There’s no “only” about the bank’s money

May 22, 2009

Stealing from an individual is theft, so is stealing from an institution but the reaction to the case of the couple who absconded after taking millions of dollars that were mistakenly credited to their account suggests not everyone thinks so.

The news has spread around the world and The Guardian has a comment by the editor of The Philospoher magazine Julian Baggini  who says:

People say such cases create “moral dilemmas”, but there are none. Taking the money is just wrong. You know it’s not yours and you could easily not take it. The only dilemma is whether to do the right thing or give in to temptation. Of course, it’s not difficult to invent spurious justifications. Some say the bank made the mistake so it should pay the price. That’s like stealing a car and saying it’s the fault of the owner for leaving the keys in. Others perversely descend into the ditch of self-serving mendacity and pretend they’re occupying the moral high ground. The banks are thieving, lying bastards who have spent all our money, they cry, so it’s only fair that we steal it back. WWRHD? (What would Robin Hood do?) Put it like that and it almost seems as if theft is your duty.

So we forget all the times we’ve said “two wrongs don’t make a right”. We forget that principled civil disobedience is carried out in public, not as secretly as possible. We forget that the answer to WWRHD? is that he’d give it away to the poor, not go on a spending binge. Most of all, we forget how quick we were to condemn politicians for milking their expenses, albeit legally, just because they could.

There is no moral complexity here, only a simple truth of human nature: that something that seems very wrong can quickly and easily seem very right, if it suits us.

He might be right but the behaviour isn’t, although that view isn’t supported by a disturbing number of the commenters at The Herald who think it’s okay because it’s “only” a bank.

But it’s not “only” the bank’s money. It’s the money of the customers and shareholders who will pay one through higher charges and lower dividends for the costs of the theft.

I concur with Barnsley Bill  who asks how did we get to be so dishonest?


Culinary Central

May 22, 2009

A Central Otago farmer enjoyed dinner was so effusive in his praise of the meal he’d eaten at a London restaurant that the waiter brought the chef and the restaurant owner out to meet him.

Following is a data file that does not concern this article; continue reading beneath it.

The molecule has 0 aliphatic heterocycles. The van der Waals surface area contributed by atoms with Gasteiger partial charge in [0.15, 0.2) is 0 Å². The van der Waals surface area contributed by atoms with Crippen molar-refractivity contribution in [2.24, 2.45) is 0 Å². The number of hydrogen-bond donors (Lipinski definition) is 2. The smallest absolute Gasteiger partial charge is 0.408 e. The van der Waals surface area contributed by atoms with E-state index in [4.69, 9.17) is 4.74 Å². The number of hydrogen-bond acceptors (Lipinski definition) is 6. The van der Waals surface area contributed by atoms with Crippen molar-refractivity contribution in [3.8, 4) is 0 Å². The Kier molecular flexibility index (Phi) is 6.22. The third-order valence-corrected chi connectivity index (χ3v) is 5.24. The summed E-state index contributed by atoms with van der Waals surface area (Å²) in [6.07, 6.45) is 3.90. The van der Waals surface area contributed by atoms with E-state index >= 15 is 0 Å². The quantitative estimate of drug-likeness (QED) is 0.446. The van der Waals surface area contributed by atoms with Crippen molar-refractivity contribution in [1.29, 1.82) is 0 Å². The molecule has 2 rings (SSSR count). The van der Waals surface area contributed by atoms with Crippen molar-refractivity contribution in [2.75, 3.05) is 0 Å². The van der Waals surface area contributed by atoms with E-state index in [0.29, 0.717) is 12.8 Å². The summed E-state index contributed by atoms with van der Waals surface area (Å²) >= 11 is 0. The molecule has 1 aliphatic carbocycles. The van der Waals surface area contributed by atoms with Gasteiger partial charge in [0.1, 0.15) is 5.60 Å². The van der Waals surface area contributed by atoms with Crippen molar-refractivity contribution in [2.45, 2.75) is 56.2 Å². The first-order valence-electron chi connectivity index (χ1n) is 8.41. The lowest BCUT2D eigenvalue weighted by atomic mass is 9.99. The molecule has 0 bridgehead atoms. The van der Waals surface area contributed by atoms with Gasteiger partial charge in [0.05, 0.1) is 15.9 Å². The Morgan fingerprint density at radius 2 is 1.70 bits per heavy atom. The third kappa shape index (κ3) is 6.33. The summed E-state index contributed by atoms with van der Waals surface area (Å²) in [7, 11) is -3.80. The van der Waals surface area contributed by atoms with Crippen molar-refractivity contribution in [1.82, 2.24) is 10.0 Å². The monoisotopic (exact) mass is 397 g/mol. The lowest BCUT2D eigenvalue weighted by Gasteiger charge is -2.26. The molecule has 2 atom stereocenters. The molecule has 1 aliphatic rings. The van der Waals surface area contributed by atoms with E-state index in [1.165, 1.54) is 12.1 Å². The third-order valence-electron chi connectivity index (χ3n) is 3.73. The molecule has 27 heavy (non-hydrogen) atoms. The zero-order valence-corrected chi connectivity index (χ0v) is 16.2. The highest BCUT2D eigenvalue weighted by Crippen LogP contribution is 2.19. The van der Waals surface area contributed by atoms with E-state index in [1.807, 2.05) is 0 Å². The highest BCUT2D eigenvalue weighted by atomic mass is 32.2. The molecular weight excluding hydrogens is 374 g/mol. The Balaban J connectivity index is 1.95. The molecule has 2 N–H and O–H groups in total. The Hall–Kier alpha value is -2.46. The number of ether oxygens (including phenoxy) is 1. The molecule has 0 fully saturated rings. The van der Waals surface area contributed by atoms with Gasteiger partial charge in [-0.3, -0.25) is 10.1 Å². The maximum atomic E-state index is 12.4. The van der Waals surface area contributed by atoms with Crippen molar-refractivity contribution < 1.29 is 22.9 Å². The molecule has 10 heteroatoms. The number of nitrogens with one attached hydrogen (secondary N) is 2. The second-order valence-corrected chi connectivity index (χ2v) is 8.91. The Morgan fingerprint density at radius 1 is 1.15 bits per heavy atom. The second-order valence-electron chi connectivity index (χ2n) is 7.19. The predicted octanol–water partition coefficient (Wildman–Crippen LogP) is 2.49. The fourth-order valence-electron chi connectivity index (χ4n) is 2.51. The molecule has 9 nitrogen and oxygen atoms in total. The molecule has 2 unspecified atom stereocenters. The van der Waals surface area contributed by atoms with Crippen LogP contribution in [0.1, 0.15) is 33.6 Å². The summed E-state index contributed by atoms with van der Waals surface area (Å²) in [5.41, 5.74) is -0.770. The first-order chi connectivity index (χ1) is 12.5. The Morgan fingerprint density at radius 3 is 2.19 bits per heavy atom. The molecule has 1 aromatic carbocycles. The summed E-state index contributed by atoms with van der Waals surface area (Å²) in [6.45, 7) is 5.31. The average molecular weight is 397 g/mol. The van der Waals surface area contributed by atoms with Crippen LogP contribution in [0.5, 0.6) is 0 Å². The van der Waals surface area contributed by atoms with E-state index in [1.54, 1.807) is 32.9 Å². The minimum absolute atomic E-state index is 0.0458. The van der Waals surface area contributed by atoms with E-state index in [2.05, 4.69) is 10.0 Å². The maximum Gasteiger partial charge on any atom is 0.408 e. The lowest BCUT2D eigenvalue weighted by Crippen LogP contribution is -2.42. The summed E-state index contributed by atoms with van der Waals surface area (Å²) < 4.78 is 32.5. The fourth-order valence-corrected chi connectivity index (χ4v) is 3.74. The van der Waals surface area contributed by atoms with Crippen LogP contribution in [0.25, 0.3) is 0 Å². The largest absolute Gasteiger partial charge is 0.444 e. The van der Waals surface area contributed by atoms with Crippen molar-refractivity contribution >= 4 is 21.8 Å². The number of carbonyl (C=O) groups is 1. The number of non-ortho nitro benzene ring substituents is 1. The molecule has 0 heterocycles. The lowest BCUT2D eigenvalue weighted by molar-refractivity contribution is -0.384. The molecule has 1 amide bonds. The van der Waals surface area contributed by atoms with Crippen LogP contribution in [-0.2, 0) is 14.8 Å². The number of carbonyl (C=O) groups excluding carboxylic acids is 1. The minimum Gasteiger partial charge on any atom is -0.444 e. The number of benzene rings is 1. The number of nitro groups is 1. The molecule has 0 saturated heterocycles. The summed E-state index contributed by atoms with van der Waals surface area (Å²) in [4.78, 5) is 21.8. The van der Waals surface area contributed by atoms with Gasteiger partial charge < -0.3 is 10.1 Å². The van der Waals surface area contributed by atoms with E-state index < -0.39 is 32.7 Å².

In the ensuing conversation the farmer discovered the chef had trained at Cromwell. The owner added that his only fault was that he’d only work with the best cuts of meat.

Cromwell? Yes, at Otago Polytechnic’s Cromwell Campus  which delivers a variety of courses including turf management, stone masonry, viticulture and hospitality.

The farmer mulled on the conversation with the chef and the importance of ensuring the trainee chefs worked with good cuts of meat so when they graduated and went to work around the world they would use New Zealand beef and lamb.

That mulling eventually led to a dinner at the polytech’s Molyneaux restaurant last night, cooked by trainee chefs and served to the Southern South Island Sheep & Beef Council and guests, two of whom were my farmer and me.

We were served a degustation menu, five little courses of delicious food, beautifully presented and matched with wines.

Italian lamb loin with beetroot pinot jelly, horseradish cream, micro greens and shaved parmesan accompanied by Quartz Reef Methode Traditional.

sheep&beef 001

Consomme of beef en croute with barley, red pepper and broad been accompanied by Bannockburn Road Pinot Gris – which is produced by Cromwell students.

sheep&beef 002

Ravioli with ox tail and mushrooms accompanied by a Bendigo Syrah from Aurora Vineyard.

sheep&beef 003

Herb and macadamia nut crusted rack of lamb with fondant potato, steamed broccolini and braised short rib with a Bannockburn Road Pinot Noir.

sheep&beef 004

Duo of white and milk chocolate delice with a saffron Anglaise and pistachio tuille accompanied by a 2006 Late Harvest Riesling.

sheep&beef 005

The chefs are only a third of the way through their training. The meal they served us was a feast for the eyes and the taste buds and left the diners satisfied but not over full.

If they can do so well this early in their training, they will be wonderful ambassadors for our produce when they are in their own kitchens in which ever corner of the world their careers take them.


What’s holding them back?

May 22, 2009

The statistics supporting the business case for having women on company boards  are compelling:

For companies in the top 25% (of highest women’s representation on the board) the return on equity was 53% higher; return on sales 42% higher; and return on invested capital is 66% higher than companies in the bottom quartile.

Of course statistics tell only part of the story – it’s possible that these companies performed better in spite of the women on the board rather than because of them.

It’s also possible that having women on a board is a sign of the intelligence and foresightedness which results in a well run and high performing company.

But regardless of the story behind those stats it does seem strange that women make up 46% of the New Zealand workforce but hold only 8.65% of directorships on the NZX top 100. Just 45 women hold 54  of the 624 board positions available and 60 of the top 100 boards have n0 female directors.

That’s been recognised by the Ministry of Women’s Affairs, The Institute of Directors and Business NZ who launched a joint initiative last night to promote the economic benefits of having more women on boards.

A lot of women are actively involved in private rural businesses. Many farms are husband and wife partnerships, so are a lot of the small businesses which support farming and Rural Women’s Enterprising Rural Woman Award highlighted some of the successful rural businesses run by women.

There are plenty of urban business women too so it’s not lack of skills and experience which is holding them back.